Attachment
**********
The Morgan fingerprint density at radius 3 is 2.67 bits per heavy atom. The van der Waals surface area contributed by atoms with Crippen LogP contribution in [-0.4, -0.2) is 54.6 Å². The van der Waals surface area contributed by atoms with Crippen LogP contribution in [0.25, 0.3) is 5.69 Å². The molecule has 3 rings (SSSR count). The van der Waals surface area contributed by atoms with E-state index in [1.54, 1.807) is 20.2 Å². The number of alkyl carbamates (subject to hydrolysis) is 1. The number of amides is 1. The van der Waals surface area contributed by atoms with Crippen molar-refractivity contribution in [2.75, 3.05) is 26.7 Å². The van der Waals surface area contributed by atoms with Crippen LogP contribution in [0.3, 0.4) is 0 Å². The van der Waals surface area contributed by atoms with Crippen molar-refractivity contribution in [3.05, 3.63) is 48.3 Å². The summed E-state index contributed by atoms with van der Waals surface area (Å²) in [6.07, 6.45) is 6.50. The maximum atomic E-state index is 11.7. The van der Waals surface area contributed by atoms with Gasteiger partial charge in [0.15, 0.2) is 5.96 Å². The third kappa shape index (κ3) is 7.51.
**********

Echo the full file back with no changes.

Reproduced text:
The Morgan fingerprint density at radius 3 is 2.67 bits per heavy atom. The van der Waals surface area contributed by atoms with Crippen LogP contribution in [-0.4, -0.2) is 54.6 Å². The van der Waals surface area contributed by atoms with Crippen LogP contribution in [0.25, 0.3) is 5.69 Å². The molecule has 3 rings (SSSR count). The van der Waals surface area contributed by atoms with E-state index in [1.54, 1.807) is 20.2 Å². The number of alkyl carbamates (subject to hydrolysis) is 1. The number of amides is 1. The van der Waals surface area contributed by atoms with Crippen molar-refractivity contribution in [2.75, 3.05) is 26.7 Å². The van der Waals surface area contributed by atoms with Crippen LogP contribution in [0.3, 0.4) is 0 Å². The van der Waals surface area contributed by atoms with Crippen molar-refractivity contribution in [3.05, 3.63) is 48.3 Å². The summed E-state index contributed by atoms with van der Waals surface area (Å²) in [6.07, 6.45) is 6.50. The maximum atomic E-state index is 11.7. The van der Waals surface area contributed by atoms with Gasteiger partial charge in [0.15, 0.2) is 5.96 Å². The third kappa shape index (κ3) is 7.51.